Dare to Ask: Why don't Germans pray in public?
By Phillip Milano
The Florida Times-Union
I notice many Germans don't pray before they eat, attend church or seem
spiritual. Why is that?
Anjela, 30, Christian, Germany
In Europe, few go to church. It's the same in Australia. Most understand the
church and its stories are wonderful interpretations from the past of why we
exist. But they alone tell us little about our relations today. — Kent, 60,
Christianity to some of us is more than "stories." It is a creed, a code of
ethics and beliefs. — Jack, 57, Christian, Suwanee, Ga.
In Germany, an active religious life with prayers, Bible classes and church
attendance is a minority thing. You'll raise eyebrows if you pray in public, and
would be considered immensely odd. Additionally, church attendance has been
dwindling for decades, though people still pay their church taxes to support
charity work done by church institutions. — T., 32, atheist female, Munich
While that secularist stuff does abound in Germany and Western Europe, wide
swaths of folks remain religious. But in general, they don't air it out in
public as much as Americans might, said Jutta Ittner, a Case Western Reserve
University (Cleveland, Ohio) professor who teaches German literature and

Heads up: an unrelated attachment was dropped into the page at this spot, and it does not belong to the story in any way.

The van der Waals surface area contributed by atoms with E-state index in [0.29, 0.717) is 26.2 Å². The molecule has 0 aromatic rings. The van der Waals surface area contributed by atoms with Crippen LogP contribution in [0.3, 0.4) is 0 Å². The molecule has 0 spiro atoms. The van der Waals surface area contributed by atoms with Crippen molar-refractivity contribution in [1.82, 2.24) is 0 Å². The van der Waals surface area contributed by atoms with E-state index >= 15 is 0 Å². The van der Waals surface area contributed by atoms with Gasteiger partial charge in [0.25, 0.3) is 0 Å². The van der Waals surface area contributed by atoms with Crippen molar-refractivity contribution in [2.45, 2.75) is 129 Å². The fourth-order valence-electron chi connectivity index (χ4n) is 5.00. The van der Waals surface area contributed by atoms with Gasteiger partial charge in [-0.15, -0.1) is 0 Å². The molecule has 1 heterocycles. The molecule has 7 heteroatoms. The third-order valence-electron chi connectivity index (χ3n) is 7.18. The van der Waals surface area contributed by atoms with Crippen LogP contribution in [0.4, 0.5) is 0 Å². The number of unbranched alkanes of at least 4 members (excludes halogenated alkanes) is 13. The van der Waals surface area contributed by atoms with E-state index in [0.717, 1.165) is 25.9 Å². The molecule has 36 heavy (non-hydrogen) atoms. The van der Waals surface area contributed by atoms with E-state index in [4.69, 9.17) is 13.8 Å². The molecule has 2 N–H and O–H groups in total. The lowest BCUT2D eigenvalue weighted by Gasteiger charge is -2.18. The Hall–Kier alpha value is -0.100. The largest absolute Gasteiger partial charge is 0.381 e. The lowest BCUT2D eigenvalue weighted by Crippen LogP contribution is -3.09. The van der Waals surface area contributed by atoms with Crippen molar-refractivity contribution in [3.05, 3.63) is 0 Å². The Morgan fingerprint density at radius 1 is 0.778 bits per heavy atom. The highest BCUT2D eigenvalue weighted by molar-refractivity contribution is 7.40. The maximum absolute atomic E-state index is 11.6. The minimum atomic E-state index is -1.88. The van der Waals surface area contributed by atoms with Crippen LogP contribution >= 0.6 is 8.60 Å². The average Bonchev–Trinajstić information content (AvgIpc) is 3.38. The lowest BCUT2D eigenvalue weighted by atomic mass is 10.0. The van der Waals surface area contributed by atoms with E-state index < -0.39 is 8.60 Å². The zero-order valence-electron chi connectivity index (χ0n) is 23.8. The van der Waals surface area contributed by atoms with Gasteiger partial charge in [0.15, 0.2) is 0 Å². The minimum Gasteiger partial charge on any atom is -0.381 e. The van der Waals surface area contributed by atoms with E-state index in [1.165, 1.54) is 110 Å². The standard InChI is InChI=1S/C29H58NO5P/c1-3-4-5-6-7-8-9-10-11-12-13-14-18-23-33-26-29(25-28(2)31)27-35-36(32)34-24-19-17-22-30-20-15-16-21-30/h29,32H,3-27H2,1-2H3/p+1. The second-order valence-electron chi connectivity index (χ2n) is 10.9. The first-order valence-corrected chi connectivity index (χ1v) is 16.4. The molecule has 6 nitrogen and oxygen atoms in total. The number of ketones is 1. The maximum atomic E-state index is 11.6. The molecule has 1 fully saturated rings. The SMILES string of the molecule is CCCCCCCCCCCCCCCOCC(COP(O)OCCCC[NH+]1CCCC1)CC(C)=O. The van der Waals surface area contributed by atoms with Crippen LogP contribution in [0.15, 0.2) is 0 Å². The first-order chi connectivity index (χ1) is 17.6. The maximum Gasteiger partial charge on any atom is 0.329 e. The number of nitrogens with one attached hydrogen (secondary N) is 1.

"Here there's a church on every corner," said Ittner, who is from Bavaria.
"You can create your own church and find your own flock. But in Germany, the
priests and ministers are academics and belong to huge institutions ... so the
masses don't feel personally attached. Here, religion seems a social thing, with
lots of hugging and hand-holding. People in Germany would think they're in the
wrong movie over there if they saw that."
Low church attendance and lack of a personal connection may also be because
religion itself has been such a long institution in Germany - and suspicion of
institutions heightened during and after World War II.
"The churches weren't beacons of truth in the Third Reich ... some wonderful
religious people stood up against Hitler, but the church in general didn't,"
Ittner said. "Germans are very suspicious of any type of ideology."
Heap onto that requirements to pay church taxes and take religious coursework
in school, and you get a populace that can harbor resentment toward religion.
"With the courses, you learn about issues, but not about a personal
connection or about praying. [So you] don't get a feel for a real religious
experience. That prevents an intimate understanding. And, you don't talk about
it publicly. You'd be viewed as eccentric."
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